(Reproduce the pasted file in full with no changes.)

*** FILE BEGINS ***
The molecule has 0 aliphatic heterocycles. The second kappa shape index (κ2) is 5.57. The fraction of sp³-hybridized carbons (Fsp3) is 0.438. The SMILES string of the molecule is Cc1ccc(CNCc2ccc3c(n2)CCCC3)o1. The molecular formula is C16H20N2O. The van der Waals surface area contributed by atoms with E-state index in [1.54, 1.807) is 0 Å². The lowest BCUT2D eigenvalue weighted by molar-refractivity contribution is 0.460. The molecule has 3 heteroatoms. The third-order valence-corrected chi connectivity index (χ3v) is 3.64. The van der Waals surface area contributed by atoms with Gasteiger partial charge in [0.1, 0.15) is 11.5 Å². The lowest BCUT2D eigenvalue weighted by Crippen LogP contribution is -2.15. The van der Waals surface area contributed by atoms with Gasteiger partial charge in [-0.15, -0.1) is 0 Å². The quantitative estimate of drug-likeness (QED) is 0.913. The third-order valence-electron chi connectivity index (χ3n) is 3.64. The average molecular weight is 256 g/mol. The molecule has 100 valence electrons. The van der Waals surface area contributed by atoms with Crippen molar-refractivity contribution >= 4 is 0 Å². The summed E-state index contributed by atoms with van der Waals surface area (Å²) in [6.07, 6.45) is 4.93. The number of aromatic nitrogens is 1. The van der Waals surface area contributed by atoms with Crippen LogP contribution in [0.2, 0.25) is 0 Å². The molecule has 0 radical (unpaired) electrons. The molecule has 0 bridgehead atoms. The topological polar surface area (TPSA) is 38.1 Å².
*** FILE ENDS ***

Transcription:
The molecule has 0 aliphatic heterocycles. The second kappa shape index (κ2) is 5.57. The fraction of sp³-hybridized carbons (Fsp3) is 0.438. The SMILES string of the molecule is Cc1ccc(CNCc2ccc3c(n2)CCCC3)o1. The molecular formula is C16H20N2O. The van der Waals surface area contributed by atoms with E-state index in [1.54, 1.807) is 0 Å². The lowest BCUT2D eigenvalue weighted by molar-refractivity contribution is 0.460. The molecule has 3 heteroatoms. The third-order valence-corrected chi connectivity index (χ3v) is 3.64. The van der Waals surface area contributed by atoms with Gasteiger partial charge in [0.1, 0.15) is 11.5 Å². The lowest BCUT2D eigenvalue weighted by Crippen LogP contribution is -2.15. The van der Waals surface area contributed by atoms with Gasteiger partial charge in [-0.15, -0.1) is 0 Å². The quantitative estimate of drug-likeness (QED) is 0.913. The third-order valence-electron chi connectivity index (χ3n) is 3.64. The average molecular weight is 256 g/mol. The molecule has 100 valence electrons. The van der Waals surface area contributed by atoms with Crippen molar-refractivity contribution >= 4 is 0 Å². The summed E-state index contributed by atoms with van der Waals surface area (Å²) in [6.07, 6.45) is 4.93. The number of aromatic nitrogens is 1. The van der Waals surface area contributed by atoms with Crippen LogP contribution in [0.2, 0.25) is 0 Å². The molecule has 0 radical (unpaired) electrons. The molecule has 0 bridgehead atoms. The topological polar surface area (TPSA) is 38.1 Å².